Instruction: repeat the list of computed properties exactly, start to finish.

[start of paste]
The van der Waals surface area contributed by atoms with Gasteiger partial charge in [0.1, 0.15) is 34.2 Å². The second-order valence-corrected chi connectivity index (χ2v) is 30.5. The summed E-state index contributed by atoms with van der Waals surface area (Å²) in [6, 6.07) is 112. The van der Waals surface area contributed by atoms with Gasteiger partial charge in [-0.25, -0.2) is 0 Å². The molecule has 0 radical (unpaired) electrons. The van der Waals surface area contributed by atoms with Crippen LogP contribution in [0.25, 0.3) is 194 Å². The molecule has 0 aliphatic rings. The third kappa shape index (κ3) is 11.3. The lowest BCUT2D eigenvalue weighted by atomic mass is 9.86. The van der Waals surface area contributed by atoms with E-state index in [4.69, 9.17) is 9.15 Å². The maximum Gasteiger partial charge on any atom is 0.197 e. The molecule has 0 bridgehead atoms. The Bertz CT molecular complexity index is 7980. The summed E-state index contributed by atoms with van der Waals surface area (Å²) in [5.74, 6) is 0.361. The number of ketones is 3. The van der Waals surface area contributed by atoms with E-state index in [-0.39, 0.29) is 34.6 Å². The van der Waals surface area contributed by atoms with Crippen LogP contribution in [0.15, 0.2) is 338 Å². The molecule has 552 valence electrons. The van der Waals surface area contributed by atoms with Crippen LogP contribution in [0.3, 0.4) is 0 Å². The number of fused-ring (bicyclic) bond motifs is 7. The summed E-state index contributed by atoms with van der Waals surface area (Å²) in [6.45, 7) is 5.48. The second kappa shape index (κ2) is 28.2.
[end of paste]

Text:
The van der Waals surface area contributed by atoms with Gasteiger partial charge in [0.1, 0.15) is 34.2 Å². The second-order valence-corrected chi connectivity index (χ2v) is 30.5. The summed E-state index contributed by atoms with van der Waals surface area (Å²) in [6, 6.07) is 112. The van der Waals surface area contributed by atoms with Gasteiger partial charge in [-0.25, -0.2) is 0 Å². The molecule has 0 radical (unpaired) electrons. The van der Waals surface area contributed by atoms with Crippen LogP contribution in [0.25, 0.3) is 194 Å². The molecule has 0 aliphatic rings. The third kappa shape index (κ3) is 11.3. The lowest BCUT2D eigenvalue weighted by atomic mass is 9.86. The van der Waals surface area contributed by atoms with E-state index in [4.69, 9.17) is 9.15 Å². The maximum Gasteiger partial charge on any atom is 0.197 e. The molecule has 0 bridgehead atoms. The Bertz CT molecular complexity index is 7980. The summed E-state index contributed by atoms with van der Waals surface area (Å²) in [5.74, 6) is 0.361. The number of ketones is 3. The van der Waals surface area contributed by atoms with E-state index in [-0.39, 0.29) is 34.6 Å². The van der Waals surface area contributed by atoms with Crippen LogP contribution in [0.15, 0.2) is 338 Å². The molecule has 552 valence electrons. The van der Waals surface area contributed by atoms with Crippen LogP contribution in [0.3, 0.4) is 0 Å². The number of fused-ring (bicyclic) bond motifs is 7. The summed E-state index contributed by atoms with van der Waals surface area (Å²) in [6.45, 7) is 5.48. The second kappa shape index (κ2) is 28.2.